In the Victorian era, women’s clothing was just as likely to spot, stain, and soil as it is today. For fine fabrics, this posed a particular dilemma. Ladies couldn’t simply throw their printed muslin dresses into a washing machine or send their silk ball gowns to the dry cleaners. Instead, they relied on their lady’s maids to keep their clothing clean and in good order. Not only would a competent lady’s maid know how to sponge and press a gown for wear, she would also know precisely how to wash a delicate muslin or remove an oil stain from silk.[…]Continue Reading
The 1830s was another transformative decade in 19th century fashion. Like the 1820s, it was a span of years which stood between the Regency era (1811-1820) and the Victorian era (1837-1901), providing a bridge from the often extreme, gigot-sleeved confections of the 1820s to the tight-sleeved, form-fitting bodices of the 1840s. The 1830s was also the decade in which the pendulum of fashion swung from large, ornate sleeves to large skirts embellished with various pleats and trimmings. Or, as fashion historian C. Willett Cunnington describes it, the decade in which women’s gowns moved from the “exuberantly romantic” to the “droopingly sentimental.”[…]Continue Reading
There were many important, transitional years for women’s fashion during the 19th century. For example, in a single decade sleeves might transform from slender and straight to enormous gigot or leg o’mutton style sleeves. While skirts which began a decade flowing loose around the legs might end the decade standing several feet wide atop a crinoline. In my previous post on the evolution of 19th century gowns (available HERE), I gave a brief, decade-by-decade visual overview of the ever-changing silhouettes of women’s silk dresses in the 1800s. For the transitional years, however, a single image can never sum up an entire decade. With that in mind, I bring you the first in my new series of visual fashion guides to those decades of the 19th century during which women’s fashion underwent the most extreme change.[…]Continue Reading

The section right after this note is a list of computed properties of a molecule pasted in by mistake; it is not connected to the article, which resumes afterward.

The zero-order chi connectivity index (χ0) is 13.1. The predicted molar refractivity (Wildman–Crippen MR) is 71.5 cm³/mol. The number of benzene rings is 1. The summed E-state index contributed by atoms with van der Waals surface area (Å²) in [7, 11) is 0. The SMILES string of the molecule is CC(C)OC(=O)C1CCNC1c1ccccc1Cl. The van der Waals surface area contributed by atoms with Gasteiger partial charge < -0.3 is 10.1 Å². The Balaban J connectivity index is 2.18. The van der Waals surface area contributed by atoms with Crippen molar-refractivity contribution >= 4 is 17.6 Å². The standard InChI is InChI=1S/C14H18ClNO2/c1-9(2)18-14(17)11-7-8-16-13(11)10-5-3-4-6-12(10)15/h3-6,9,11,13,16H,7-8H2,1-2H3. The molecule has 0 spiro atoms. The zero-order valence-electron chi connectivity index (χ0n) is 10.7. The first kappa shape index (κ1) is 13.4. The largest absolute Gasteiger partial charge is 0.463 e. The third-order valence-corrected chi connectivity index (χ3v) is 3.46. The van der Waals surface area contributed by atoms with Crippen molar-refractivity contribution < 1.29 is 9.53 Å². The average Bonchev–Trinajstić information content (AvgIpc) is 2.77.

The silhouette of women’s gowns changed a great deal over the course of the 19th century. Most of us can easily identify the lines of an early Regency gown or the shape of a late-Victorian dress with a bustle. But what about those transitional years? The 1820s, 1830s, and 1870s, for example. Sometimes styles of these decades are harder to pinpoint. With that in mind, I present you with a decade-by-decade visual guide to silk gowns of the 19th century.[…]Continue Reading
“Votaries and observers of fashion, but not her slaves, we follow her through her versatile path; catch her varied attractions, and present her changes to our readers as they pass before us in gay succession.” La Belle Assemblée, 1812.
Somehow, I cannot picture Elizabeth Bennet reclining on the drawing room sofa, idly flipping through the pages of the latest issue of La Belle Assemblée or The Lady’s Magazine. And yet, if she had indulged in a bit of frivolous fashion magazine perusal, what advice might she have read there and what images might she have seen?
Jane Austen’s Pride and Prejudice was first published in 1813. The story itself begins in the year 1811 and concludes at the close of 1812. In June of 1812, Elizabeth Bennet is home at Longbourn, anxiously awaiting the July arrival of her aunt and uncle, Mr. and Mrs. Gardiner, who are to take her travelling in Derbyshire. Whenever Mrs. Gardiner visits Longbourn, she delivers to her country relatives “an account of the present fashions” in London.[…]Continue Reading